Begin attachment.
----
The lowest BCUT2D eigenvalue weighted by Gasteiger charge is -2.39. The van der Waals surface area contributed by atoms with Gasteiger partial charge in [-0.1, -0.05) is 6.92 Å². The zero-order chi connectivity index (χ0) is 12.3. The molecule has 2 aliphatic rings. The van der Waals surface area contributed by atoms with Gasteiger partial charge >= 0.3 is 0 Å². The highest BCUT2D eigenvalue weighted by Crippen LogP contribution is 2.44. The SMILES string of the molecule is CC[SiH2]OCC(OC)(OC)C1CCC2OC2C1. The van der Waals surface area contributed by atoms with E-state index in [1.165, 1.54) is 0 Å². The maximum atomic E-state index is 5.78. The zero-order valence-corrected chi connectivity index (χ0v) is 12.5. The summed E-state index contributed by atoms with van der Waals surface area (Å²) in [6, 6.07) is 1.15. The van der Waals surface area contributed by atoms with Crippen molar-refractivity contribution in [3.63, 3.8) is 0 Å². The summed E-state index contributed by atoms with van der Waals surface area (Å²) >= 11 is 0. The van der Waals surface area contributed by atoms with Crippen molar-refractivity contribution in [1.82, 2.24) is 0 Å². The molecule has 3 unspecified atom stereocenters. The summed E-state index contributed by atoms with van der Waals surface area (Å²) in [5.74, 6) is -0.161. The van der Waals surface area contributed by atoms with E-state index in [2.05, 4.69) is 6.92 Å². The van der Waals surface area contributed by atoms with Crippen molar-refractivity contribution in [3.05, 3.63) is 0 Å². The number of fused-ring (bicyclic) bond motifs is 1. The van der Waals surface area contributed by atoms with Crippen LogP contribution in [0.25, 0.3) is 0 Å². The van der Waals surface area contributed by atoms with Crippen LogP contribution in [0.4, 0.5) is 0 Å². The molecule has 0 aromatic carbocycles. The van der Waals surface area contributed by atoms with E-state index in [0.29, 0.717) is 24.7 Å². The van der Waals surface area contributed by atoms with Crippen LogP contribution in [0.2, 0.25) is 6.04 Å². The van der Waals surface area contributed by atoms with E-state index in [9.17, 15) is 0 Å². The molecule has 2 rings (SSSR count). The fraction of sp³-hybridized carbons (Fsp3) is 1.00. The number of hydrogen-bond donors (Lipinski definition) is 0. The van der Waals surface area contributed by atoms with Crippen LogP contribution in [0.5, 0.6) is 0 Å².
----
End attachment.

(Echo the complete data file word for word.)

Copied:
The lowest BCUT2D eigenvalue weighted by Gasteiger charge is -2.39. The van der Waals surface area contributed by atoms with Gasteiger partial charge in [-0.1, -0.05) is 6.92 Å². The zero-order chi connectivity index (χ0) is 12.3. The molecule has 2 aliphatic rings. The van der Waals surface area contributed by atoms with Gasteiger partial charge >= 0.3 is 0 Å². The highest BCUT2D eigenvalue weighted by Crippen LogP contribution is 2.44. The SMILES string of the molecule is CC[SiH2]OCC(OC)(OC)C1CCC2OC2C1. The van der Waals surface area contributed by atoms with E-state index in [1.165, 1.54) is 0 Å². The maximum atomic E-state index is 5.78. The zero-order valence-corrected chi connectivity index (χ0v) is 12.5. The summed E-state index contributed by atoms with van der Waals surface area (Å²) in [6, 6.07) is 1.15. The van der Waals surface area contributed by atoms with Crippen molar-refractivity contribution in [3.63, 3.8) is 0 Å². The summed E-state index contributed by atoms with van der Waals surface area (Å²) >= 11 is 0. The van der Waals surface area contributed by atoms with Crippen molar-refractivity contribution in [1.82, 2.24) is 0 Å². The molecule has 3 unspecified atom stereocenters. The summed E-state index contributed by atoms with van der Waals surface area (Å²) in [5.74, 6) is -0.161. The van der Waals surface area contributed by atoms with E-state index in [2.05, 4.69) is 6.92 Å². The van der Waals surface area contributed by atoms with Crippen molar-refractivity contribution in [3.05, 3.63) is 0 Å². The number of fused-ring (bicyclic) bond motifs is 1. The van der Waals surface area contributed by atoms with Crippen LogP contribution in [0.25, 0.3) is 0 Å². The van der Waals surface area contributed by atoms with Crippen LogP contribution in [0.4, 0.5) is 0 Å². The molecule has 0 aromatic carbocycles. The van der Waals surface area contributed by atoms with E-state index in [0.29, 0.717) is 24.7 Å². The van der Waals surface area contributed by atoms with Crippen LogP contribution in [0.2, 0.25) is 6.04 Å². The van der Waals surface area contributed by atoms with E-state index in [9.17, 15) is 0 Å². The molecule has 2 rings (SSSR count). The fraction of sp³-hybridized carbons (Fsp3) is 1.00. The number of hydrogen-bond donors (Lipinski definition) is 0. The van der Waals surface area contributed by atoms with Crippen LogP contribution in [0.5, 0.6) is 0 Å².